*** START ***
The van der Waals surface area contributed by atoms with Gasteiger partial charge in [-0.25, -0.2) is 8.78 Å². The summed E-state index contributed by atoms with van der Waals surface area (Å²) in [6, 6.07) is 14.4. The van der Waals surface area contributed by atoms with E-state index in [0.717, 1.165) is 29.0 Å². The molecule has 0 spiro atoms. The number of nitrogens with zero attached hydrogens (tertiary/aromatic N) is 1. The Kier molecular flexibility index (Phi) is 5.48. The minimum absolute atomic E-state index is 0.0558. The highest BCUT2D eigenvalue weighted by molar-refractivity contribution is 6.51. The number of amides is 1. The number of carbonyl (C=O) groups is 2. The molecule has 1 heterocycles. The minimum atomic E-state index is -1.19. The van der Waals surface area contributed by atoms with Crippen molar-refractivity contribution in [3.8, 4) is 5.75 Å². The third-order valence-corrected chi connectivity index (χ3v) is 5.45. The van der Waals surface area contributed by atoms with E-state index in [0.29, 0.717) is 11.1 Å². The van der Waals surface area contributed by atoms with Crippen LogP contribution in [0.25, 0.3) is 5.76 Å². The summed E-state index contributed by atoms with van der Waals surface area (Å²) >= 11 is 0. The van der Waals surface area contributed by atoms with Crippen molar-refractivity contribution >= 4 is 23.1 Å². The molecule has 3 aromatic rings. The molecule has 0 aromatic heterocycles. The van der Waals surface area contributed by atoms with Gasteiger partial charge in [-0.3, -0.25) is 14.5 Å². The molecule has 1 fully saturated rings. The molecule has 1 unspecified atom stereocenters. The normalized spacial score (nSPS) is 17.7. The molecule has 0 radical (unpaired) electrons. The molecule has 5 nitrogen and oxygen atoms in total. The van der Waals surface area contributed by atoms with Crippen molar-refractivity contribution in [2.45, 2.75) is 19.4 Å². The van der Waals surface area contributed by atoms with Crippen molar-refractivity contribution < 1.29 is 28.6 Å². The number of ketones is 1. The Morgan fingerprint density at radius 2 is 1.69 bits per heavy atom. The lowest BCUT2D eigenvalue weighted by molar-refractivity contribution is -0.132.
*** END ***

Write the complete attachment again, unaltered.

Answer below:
The van der Waals surface area contributed by atoms with Gasteiger partial charge in [-0.25, -0.2) is 8.78 Å². The summed E-state index contributed by atoms with van der Waals surface area (Å²) in [6, 6.07) is 14.4. The van der Waals surface area contributed by atoms with E-state index in [0.717, 1.165) is 29.0 Å². The molecule has 0 spiro atoms. The number of nitrogens with zero attached hydrogens (tertiary/aromatic N) is 1. The Kier molecular flexibility index (Phi) is 5.48. The minimum absolute atomic E-state index is 0.0558. The highest BCUT2D eigenvalue weighted by molar-refractivity contribution is 6.51. The number of amides is 1. The number of carbonyl (C=O) groups is 2. The molecule has 1 heterocycles. The minimum atomic E-state index is -1.19. The van der Waals surface area contributed by atoms with Crippen molar-refractivity contribution in [3.8, 4) is 5.75 Å². The third-order valence-corrected chi connectivity index (χ3v) is 5.45. The van der Waals surface area contributed by atoms with E-state index in [0.29, 0.717) is 11.1 Å². The van der Waals surface area contributed by atoms with Crippen LogP contribution in [0.25, 0.3) is 5.76 Å². The summed E-state index contributed by atoms with van der Waals surface area (Å²) >= 11 is 0. The van der Waals surface area contributed by atoms with Crippen molar-refractivity contribution >= 4 is 23.1 Å². The molecule has 3 aromatic rings. The molecule has 0 aromatic heterocycles. The van der Waals surface area contributed by atoms with Gasteiger partial charge in [-0.3, -0.25) is 14.5 Å². The molecule has 1 fully saturated rings. The molecule has 1 unspecified atom stereocenters. The normalized spacial score (nSPS) is 17.7. The molecule has 0 radical (unpaired) electrons. The molecule has 5 nitrogen and oxygen atoms in total. The van der Waals surface area contributed by atoms with Crippen molar-refractivity contribution in [2.45, 2.75) is 19.4 Å². The van der Waals surface area contributed by atoms with Crippen molar-refractivity contribution < 1.29 is 28.6 Å². The number of ketones is 1. The Morgan fingerprint density at radius 2 is 1.69 bits per heavy atom. The lowest BCUT2D eigenvalue weighted by molar-refractivity contribution is -0.132.